The amount of the Advanced Grant may vary, but it is about €2.5 million that can be used by the recipients to continue their research for the next five years. A total of €544 million in grants will be allocated to 218 projects across Europe in this round.
Uta Noppeney, Professor of Systems Neuroscience affiliated with the Donders Institute, received an Advanced Grant for her project entitled ‘Making Sense of the Senses: casual inference in a complex dynamic multisensory world’. Within this interdisciplinary project, Noppeney and her colleagues combine research in statistics, neuroscience, and behaviour to determine how well our brains convert the daily crossfire of signals into a coherent picture.
To deal effectively with our complex and multisensory world, for example in busy traffic situations, the brain needs to process many signals quickly. To do so, it has to solve the causal inference problem: decide which signals come from the same source and process and integrate them appropriately. We do not know at this point how the brain manages to overcome its limitations and process approximate solutions to realistic scenes.
The project develops a new computational and neuromechanical explanation of causal inference in more realistic multisensory situations. Bringing laboratory research closer to the real world changes the perspective from near-optimal passive perception in simple situations to active information-gathering at the service of approximate solutions in more realistic situations. This can potentially help produce new AI algorithms, as well as generate insights into the problems experienced by older people with declining perception.
Peter Jonker, Professor of Observational High-energy Astrophysics, was awarded a €3 million research grant for research on fast X-ray flashes. Back in 2013, Jonker discovered the first fast X-ray flash. Until recently, these flashes could only be found by chance in satellite observations, in the weeks and often even years after a flash had gone off. This made it virtually impossible to study light at other wavelengths, such as visible light, which accompanies such flashes.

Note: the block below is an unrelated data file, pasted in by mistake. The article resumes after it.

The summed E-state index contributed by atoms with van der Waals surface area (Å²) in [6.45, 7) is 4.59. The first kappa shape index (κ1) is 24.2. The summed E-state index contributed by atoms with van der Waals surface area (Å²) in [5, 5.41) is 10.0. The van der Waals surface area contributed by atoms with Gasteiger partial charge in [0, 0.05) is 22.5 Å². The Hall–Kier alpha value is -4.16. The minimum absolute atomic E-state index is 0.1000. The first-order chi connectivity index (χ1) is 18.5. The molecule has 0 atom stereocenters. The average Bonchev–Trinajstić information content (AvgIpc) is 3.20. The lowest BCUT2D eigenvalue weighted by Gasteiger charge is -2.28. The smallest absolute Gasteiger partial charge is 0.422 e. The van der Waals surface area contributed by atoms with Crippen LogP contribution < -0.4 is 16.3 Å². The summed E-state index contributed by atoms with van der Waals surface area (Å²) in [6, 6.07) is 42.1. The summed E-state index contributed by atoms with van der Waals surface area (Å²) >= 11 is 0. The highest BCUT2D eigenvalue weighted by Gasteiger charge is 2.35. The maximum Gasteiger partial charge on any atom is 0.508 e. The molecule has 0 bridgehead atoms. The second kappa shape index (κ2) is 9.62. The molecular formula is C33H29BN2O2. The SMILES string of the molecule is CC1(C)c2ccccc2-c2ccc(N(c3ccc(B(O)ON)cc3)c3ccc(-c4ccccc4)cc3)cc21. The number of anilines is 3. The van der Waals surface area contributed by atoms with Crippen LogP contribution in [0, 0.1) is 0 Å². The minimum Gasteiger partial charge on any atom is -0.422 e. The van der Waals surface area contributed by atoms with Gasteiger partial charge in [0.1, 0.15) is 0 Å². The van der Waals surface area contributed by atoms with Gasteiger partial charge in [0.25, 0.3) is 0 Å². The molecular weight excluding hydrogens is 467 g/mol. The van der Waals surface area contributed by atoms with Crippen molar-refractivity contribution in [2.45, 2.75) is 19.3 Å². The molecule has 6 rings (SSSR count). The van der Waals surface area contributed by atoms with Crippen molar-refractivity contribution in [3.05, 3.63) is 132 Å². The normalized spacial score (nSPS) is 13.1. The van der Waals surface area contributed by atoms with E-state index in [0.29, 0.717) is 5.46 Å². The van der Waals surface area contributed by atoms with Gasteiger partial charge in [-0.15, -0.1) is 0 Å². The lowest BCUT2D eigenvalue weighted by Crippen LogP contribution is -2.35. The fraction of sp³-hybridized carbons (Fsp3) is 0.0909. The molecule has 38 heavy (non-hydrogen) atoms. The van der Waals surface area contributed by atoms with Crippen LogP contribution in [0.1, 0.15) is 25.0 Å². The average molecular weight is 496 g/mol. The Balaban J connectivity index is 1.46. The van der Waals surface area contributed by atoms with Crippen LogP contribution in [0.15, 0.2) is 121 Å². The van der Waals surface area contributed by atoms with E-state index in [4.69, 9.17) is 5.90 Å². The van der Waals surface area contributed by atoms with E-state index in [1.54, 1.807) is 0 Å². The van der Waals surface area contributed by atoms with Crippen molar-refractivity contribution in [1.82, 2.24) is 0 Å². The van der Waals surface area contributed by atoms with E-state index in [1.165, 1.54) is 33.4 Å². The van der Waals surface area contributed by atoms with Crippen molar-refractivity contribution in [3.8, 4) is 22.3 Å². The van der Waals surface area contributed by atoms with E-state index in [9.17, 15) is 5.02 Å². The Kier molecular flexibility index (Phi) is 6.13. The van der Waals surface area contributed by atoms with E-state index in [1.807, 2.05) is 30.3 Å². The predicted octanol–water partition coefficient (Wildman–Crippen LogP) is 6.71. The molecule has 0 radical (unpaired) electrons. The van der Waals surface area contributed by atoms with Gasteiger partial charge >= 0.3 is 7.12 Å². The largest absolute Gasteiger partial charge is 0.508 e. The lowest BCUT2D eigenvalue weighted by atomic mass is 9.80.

Recent research by Jonker’s group and others suggests that these flashes could well be formed immediately after two neutron stars merge. We are now also able to ‘hear’ such events via gravitational wave detections. The new Einstein Probe X-ray satellite will be launched at the end of this year. This will allow researchers to quickly find the flashes, as well as the visible light released with them.
Jonker: “If the new research study shows that these fast X-ray flashes are indeed associated with gravitational waves measured when two neutron stars merge, we can combine the data, thus creating a unique opportunity to investigate the expansion rate of the universe. Our current measurements of this expansion rate do not match. Furthermore, we will be able to investigate where rare earth metals such as platinum and gold are formed. We think that these metals are formed when neutron stars merge, but this is still uncertain. Finally, it could well be that more than one kind of source is responsible for these flashes. We see a lot of them, so maybe we will discover a totally new kind of source.”